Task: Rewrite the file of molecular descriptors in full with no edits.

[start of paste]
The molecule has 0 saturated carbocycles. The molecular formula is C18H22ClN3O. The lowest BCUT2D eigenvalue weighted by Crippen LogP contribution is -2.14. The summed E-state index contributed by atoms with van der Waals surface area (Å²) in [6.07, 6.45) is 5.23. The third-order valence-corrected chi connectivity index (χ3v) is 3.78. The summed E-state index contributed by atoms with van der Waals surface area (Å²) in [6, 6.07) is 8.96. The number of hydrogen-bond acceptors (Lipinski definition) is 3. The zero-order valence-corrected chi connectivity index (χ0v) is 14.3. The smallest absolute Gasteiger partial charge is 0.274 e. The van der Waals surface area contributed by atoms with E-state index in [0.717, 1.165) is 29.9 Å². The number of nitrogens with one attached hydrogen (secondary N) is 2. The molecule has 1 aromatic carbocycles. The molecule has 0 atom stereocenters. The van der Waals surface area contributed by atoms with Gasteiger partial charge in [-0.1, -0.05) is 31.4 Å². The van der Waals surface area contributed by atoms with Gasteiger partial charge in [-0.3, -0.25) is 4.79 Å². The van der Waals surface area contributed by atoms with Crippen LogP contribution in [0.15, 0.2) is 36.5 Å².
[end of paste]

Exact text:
The molecule has 0 saturated carbocycles. The molecular formula is C18H22ClN3O. The lowest BCUT2D eigenvalue weighted by Crippen LogP contribution is -2.14. The summed E-state index contributed by atoms with van der Waals surface area (Å²) in [6.07, 6.45) is 5.23. The third-order valence-corrected chi connectivity index (χ3v) is 3.78. The summed E-state index contributed by atoms with van der Waals surface area (Å²) in [6, 6.07) is 8.96. The number of hydrogen-bond acceptors (Lipinski definition) is 3. The zero-order valence-corrected chi connectivity index (χ0v) is 14.3. The smallest absolute Gasteiger partial charge is 0.274 e. The van der Waals surface area contributed by atoms with E-state index in [0.717, 1.165) is 29.9 Å². The number of nitrogens with one attached hydrogen (secondary N) is 2. The molecule has 1 aromatic carbocycles. The molecule has 0 atom stereocenters. The van der Waals surface area contributed by atoms with Gasteiger partial charge in [-0.1, -0.05) is 31.4 Å². The van der Waals surface area contributed by atoms with Gasteiger partial charge in [-0.3, -0.25) is 4.79 Å². The van der Waals surface area contributed by atoms with Crippen LogP contribution in [0.15, 0.2) is 36.5 Å².